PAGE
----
Founder of sustainable fashion NGO ‘Gets Redressed’ in discarded clothes for The 365 Challenge

Sustainable fashion NGO, Redress launches bold campaign to highlight the positive fashion and environmental potentials of keeping clothes out of landfills.

The 365 Challenge is a one-year secondhand clothing campaign seeing Redress’ Founder, Christina Dean, wear 100 percent dumped, discarded or donated secondhand clothes, with outfits put together by leading stylists to promote the ‘Redress it, don’t bin it’ concept. By rummaging through Hong Kong’s clothing bins in search of outfits to suit her fast-paced fashion-driven lifestyle, Christina is revealing high clothing waste rates and uncovering creative and cost-saving alternatives to landfilling clothes. To share this fashion-led educational journey, Redress is inviting the public to join the challenge and to redress their clothes and their attitudes towards clothing waste.

Fashion consumption has increased around 60 percent over the past 10 years. This results in increased environmental pollution emitted during production and by increased wastage.

In 2011, Hong Kong dumped an average of 217 tonnes of textiles into the city’s landfills every day.[1].In the same year in the UK, approximately 959 tonnes of clothes entered landfill [2]

Landfilled clothes result in negative environmental outcomes by the release of a climate-change-inducing cocktail of chemicals. In addition, since almost 100 percent of textiles are recyclable, either by up-cycling or down-cycling, by landfilling clothes all potential for re-use or recycling are lost.

Bin fresh

Every day this year, Christina is wearing dumped secondhand clothing, sourced with support of partners Friends of the Earth (HK). Together with top fashion stylists the campaign will reveal 12 months of broader sustainable fashion subjects, from ways to restyle, reconstruct, repair and care for clothes in order to keep them in the fashion loop and out of landfill.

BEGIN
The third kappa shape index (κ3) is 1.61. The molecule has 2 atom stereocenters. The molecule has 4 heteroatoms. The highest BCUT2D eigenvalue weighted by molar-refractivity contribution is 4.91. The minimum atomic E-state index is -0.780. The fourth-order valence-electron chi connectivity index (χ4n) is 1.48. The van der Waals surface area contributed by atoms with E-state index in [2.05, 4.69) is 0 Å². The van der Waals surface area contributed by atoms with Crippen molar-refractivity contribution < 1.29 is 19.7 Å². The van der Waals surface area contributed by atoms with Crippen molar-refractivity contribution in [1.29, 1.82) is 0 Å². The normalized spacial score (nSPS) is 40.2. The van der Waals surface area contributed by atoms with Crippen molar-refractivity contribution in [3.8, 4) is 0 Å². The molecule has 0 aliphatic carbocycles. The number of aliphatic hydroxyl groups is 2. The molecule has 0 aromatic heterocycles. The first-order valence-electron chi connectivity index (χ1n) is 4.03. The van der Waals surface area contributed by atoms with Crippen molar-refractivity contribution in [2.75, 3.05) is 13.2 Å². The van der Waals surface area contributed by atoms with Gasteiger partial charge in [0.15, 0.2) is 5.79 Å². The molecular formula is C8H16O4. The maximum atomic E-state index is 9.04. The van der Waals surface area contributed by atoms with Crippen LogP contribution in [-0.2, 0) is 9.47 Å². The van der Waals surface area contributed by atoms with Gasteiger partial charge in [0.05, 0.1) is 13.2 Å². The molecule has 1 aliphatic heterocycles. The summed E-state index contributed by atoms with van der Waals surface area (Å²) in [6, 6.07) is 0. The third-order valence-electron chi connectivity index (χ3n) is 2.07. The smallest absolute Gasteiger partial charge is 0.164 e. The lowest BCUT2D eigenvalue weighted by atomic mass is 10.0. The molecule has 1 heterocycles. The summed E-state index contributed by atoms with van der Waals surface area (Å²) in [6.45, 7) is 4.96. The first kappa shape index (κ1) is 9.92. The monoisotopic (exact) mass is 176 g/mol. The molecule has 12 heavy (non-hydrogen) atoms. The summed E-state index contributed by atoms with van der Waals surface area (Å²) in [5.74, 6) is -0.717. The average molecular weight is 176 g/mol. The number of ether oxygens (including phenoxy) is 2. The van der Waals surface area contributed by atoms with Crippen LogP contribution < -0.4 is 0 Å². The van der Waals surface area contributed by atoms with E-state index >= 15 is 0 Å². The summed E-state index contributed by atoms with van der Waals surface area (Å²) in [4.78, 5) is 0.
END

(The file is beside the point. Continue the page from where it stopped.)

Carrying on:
“I’m shocked at what we’ve salvaged from the clothing bins so far. From bags to bras, we’ve found that the public are chucking out amazing branded, quality clothes, some still with their price tags on. With our fashion stylists’ creativity, we’re turning other people’s trash, from swimming costumes to ski-gear, into my stylish wearable wardrobe. With today’s fashion production and consumption spiralling out of control, we must educate and inspire the public to rethink the way we consume, wear and discard our valuable clothes,” said Christina Dean.

Fashion stylists at the frontline

Every month, supporting fashion stylists will release a new guide to help consumers to rethink their relationship with clothes. Tania Reinert co-founder of eco online boutique, A Boy Named Sue, launches with January’s ‘Finding Your Wardrobe Essentials’subject. February will explore durability, styled by Redress’ Creative Director, Julie Shah. Later in the year, swapping, reconstruction, clothing care and considered shopping will be covered by a variety of stylists including international styling consultancy, Stylecab.

@GetRedressed with us

Redress invites people to join the campaign by sharing pictures of themselves on Instagram @GetRedressed #the365challenge wearing restyled, reconstructed, repaired or recycled clothing.

A selection of the stylists’ favourite secondhand outfits, worn by Christina, will be sold later in the year to raise funds for Redress and Friends of the Earth (HK).


For more information on the campaign or for interviews with Christina Dean please contact:

Hannah Lane


Campaign Links




About Redress (

Redress is a charity with a mission to promote environmental sustainability in Asia’s fashion industry by reducing textile waste, pollution, water and energy consumption. They achieve this via educational sustainable fashion shows, exhibitions, competitions, seminars, research and media outreach. Their unique profile allows Redress to collaborate with a wide range of stakeholders. They work with multiple fashion designers, textile and garment manufacturers, retailers, schools and universities, multilateral organizations, governments, NGOs, financial institutions and media organizations.

[1] Environmental Protection Department, Hong Kong 2011

[2] WRAP, Valuing our Clothes, 2011

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